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Picture This: Digital Camera Diagnostics

Posted Jul. 31, 2005

Since the Agricultural Division's regionalization process, we have identified a need for someone to work with cooperators who have a background outside of agriculture, someone who can assist them in learning the "language of agriculture." My name is David Annis, and I am the suburban agriculture specialist with the Ag Division's NF-3 consultation team. I will be working with Texas producers, primarily from Tarrant, Dallas, Denton and Collin counties, who have land in those and/or other counties. I will be the primary contact for some, and, in conjunction with the team, will be furnishing information on achieving goals, providing distance education and collaborating with state and federal agencies.

I was raised in the Mississippi River delta in Earle, Ark., (about 30 miles west of Memphis, Tenn.). After spending a little more than 10 years with the University of Arkansas Cooperative Extension Service as a county agent and area specialist, I worked for three years with the University of Arkansas Experiment Station in row crop production systems. I received my bachelor of science in agriculture (plant protection/pest management) from the University of Arkansas and a master of science in agriculture from Arkansas State University. My experience is in cotton, rice, soybean, wheat, corn and grain sorghum production as well as precision agriculture, entomology, plant pathology and agronomy. I am recognized by the American Society of Agronomy as a certified crop adviser.

In agriculture, there are many times when we run across something we have never seen before. How many times have we needed an answer to a problem and needed it right now? How many of you have a computer connected to the Internet and a digital camera? Now, you can take a picture (either with the camera or use a scanner for plants or insects) and e-mail it to a Noble Research Institute specialist or county Extension agent for quick identification. Normally, the earlier a problem is identified and corrected, the less cost there will be associated with it. The digital camera (and/or flatbed scanner) and the Internet are two of the greatest agriculture diagnostic tools ever invented.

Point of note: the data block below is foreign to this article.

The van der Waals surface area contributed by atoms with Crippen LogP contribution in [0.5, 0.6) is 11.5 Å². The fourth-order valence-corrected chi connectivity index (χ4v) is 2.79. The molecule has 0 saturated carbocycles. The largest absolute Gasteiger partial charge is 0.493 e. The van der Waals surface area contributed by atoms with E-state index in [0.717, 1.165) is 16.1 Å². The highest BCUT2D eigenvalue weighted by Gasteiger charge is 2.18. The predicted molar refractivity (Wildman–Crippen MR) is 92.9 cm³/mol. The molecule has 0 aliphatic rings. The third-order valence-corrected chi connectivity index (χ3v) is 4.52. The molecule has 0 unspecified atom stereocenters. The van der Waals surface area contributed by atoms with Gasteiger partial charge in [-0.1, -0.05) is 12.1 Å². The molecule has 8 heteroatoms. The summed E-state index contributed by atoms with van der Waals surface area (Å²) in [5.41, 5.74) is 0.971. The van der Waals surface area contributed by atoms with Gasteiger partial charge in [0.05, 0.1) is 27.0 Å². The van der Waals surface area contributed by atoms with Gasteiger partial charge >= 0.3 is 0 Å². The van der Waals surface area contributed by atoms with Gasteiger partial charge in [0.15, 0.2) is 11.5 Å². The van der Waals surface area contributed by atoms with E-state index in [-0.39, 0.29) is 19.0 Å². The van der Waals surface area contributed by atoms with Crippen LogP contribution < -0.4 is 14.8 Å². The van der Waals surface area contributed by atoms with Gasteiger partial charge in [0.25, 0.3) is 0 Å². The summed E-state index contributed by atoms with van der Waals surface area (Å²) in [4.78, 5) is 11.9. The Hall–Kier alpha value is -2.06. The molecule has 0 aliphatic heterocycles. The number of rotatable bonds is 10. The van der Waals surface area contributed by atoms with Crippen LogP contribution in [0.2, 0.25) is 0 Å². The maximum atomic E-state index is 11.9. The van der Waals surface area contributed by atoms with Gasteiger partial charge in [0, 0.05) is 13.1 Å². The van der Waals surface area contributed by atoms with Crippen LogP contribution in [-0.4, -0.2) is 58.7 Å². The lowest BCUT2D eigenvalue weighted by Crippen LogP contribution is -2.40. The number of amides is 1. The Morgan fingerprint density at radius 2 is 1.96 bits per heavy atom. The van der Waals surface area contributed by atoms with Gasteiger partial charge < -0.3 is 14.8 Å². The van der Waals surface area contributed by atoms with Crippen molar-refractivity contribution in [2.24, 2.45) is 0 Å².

To make these diagnostic tools most useful, here are some suggestions:

  • Take both a close-up picture and an overall picture of the problem to provide the best information available.
  • Take a picture of the good areas as well as the bad areas.
  • When taking a picture of a plant, include the leaf margin as well as the top and bottom of the leaf.

If you are using a flatbed scanner, make sure the resolution is high enough to make out the problem. If we must zoom in to see the picture, we don't want to be able to make out all the dots (pixels) that make up the picture. (Think of looking at a newspaper picture under a magnifying lens.)

A cooperator called the other day, and, using this method, I was able to confirm quickly an insect was not dangerous to horses before he baled bermudagrass for horse hay. E-mailing pictures is so easy that even some of our brethren in the cities have started taking pictures of their plant problems and e-mailing them to our specialists.

With the advent of digital photography, we have a way to easily store images with a description of the problem, and we can review them as needed. As I was getting into agriculture, an old county agent told me to take pictures of everything, make a file of the slides and refer to it from time to time. You now have a way of storing images with descriptions on your computer. Take a cold rainy day from time to time to review those pictures. They also make great training aids for your kids and/or employees.

I look forward to visiting with you in the NF Ag News and Views. And yes, I, too, have problems keeping charged batteries in the digital camera. I guess that's just a problem the electronic engineers will fix someday.